Health Justice CT

Health Justice CT Blog

Good Policing

That I can draw on a sample size of larger than four isn’t quite tragic, but it is pathetic.

Pathetic, as no one with a clean criminal record should have experienced five intimate, uninitiated, unexpected, and uncomfortable personal encounters with police.

Perspectives like mine explain the wide disparity in responses to the Mike Brown and Eric Garner cases, and I don’t mean the responses between the racists and non-racists. I’m talking within the population of those that think there was an injustice. Many people think the outcomes were wrong, but only a few of us—those that compose America’s over-policed racial underclass—needed to be convinced that an injustice was committed (heck, some of us knew what happened in the Garner case before we saw the video).

In this demographic, so ordinary are confrontations with police that many of us (perhaps most) don’t think our personal stories are interesting enough to share.  For example: yes, I’ve been the target of racial profiling, and the recipient of aggression that would probably qualify as “brutality.”  I’ve also slipped off a skateboard and scraped my knee, and cut my finger while slicing a bagel.  It really is that routine (in terms of frequency, not in impact).

But the thoughts I’m about to share with you aren’t like most of the others that I’ve read so far, and not because mine are more dramatic or important or noteworthy.

What I have to say isn’t about my troubles with racial profiling.

It’s not about my experience with police brutality.

I’m not offering a witty allegory or metaphor for the prison industrial complex.

I offer no comparison between our justice system and a corrupt political regime in another country.

The stuff that I read of this ilk is usually unhelpful and sometimes even histrionic.  I can admit that 2014 is the best year ever to be black, just about anywhere.  I’ll also admit (happily even) that the United States of America is the best country in the world to be black in.  And I write this from the seething fingers (and mind) of an African-American man with racial politics that sit to the left of your favorite black MSNBC pundit.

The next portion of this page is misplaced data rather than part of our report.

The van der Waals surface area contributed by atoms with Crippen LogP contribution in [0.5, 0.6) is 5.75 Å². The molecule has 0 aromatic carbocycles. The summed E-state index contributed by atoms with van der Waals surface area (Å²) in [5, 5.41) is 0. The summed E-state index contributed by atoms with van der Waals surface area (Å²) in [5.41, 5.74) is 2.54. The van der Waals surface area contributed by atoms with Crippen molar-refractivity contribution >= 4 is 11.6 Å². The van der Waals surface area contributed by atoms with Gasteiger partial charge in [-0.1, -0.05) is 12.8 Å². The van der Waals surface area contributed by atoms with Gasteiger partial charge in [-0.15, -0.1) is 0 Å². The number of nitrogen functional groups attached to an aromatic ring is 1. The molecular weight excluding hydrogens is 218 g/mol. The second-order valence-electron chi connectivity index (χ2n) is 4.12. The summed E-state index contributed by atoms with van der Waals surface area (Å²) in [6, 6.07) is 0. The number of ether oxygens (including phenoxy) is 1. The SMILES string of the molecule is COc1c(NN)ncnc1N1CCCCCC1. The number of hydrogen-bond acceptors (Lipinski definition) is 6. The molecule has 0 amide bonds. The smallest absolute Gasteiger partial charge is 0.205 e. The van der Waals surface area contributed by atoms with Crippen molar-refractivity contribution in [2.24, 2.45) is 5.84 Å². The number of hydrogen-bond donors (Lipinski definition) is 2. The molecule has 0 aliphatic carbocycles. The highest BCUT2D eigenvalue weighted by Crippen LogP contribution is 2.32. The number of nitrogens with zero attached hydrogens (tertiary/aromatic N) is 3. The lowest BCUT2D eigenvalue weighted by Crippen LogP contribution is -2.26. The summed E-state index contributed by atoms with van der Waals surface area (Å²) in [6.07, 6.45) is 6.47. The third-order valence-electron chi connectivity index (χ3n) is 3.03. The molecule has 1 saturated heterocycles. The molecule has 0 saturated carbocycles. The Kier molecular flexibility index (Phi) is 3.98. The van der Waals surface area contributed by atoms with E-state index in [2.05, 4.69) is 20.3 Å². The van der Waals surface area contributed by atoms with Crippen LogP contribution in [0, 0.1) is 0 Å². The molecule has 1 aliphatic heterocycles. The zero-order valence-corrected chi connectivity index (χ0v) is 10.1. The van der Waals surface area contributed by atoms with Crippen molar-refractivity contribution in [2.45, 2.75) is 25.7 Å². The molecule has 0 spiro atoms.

But what I have to say isn’t really about me at all.  It’s about policing.  And it’s partly about a “good” interaction with a white police officer during an unexpected encounter (emphasis on the quotations around “good”).

And it’s about how this “good” encounter made me less tolerant of police violence.

It made me less inclined to defend police in these recent cases, not more.

And it made me stand in stronger solidarity with the “I Can’t Breathe” movement.

It begins on a dark late summer night in a New England city, sometime during the spring of 2012.

I was walking home from a…date, I believe.

(It’s hard to remember, as I was carrying a man-purse containing a tablet computer and a small population genetics book, and I can’t, for the life of me, remember why I would bring either, let alone both, on a date)

Between the bar/lounge, where I was on my date, and my apartment was a dark stretch of road near a main street.  I was walking at a fairly brisk pace.

From behind me, I heard an approaching siren, and then felt (yes, felt) the police lights.

Then the announcement from a speaker yelling X, Y and Z. It was muffled, but loud enough that whoever was saying it meant business.

But those lights, man. Those lights.

Ask a black friend who has had this experience, and they’ll tell you this, exactly:  the police lights that radiate on your back, or in your eyes (should the car emerge from in front of you) can feel almost extraterrestrial in their brilliance. For half a second, you don’t know if you’re being stopped by the police or summoned by Space Marines to fight aliens.  The lights are that bright. And when it hits you that these are, in fact, police lights, you hope (pray if that’s your thing) that they aren’t stopping you.   You feel this way for several reasons: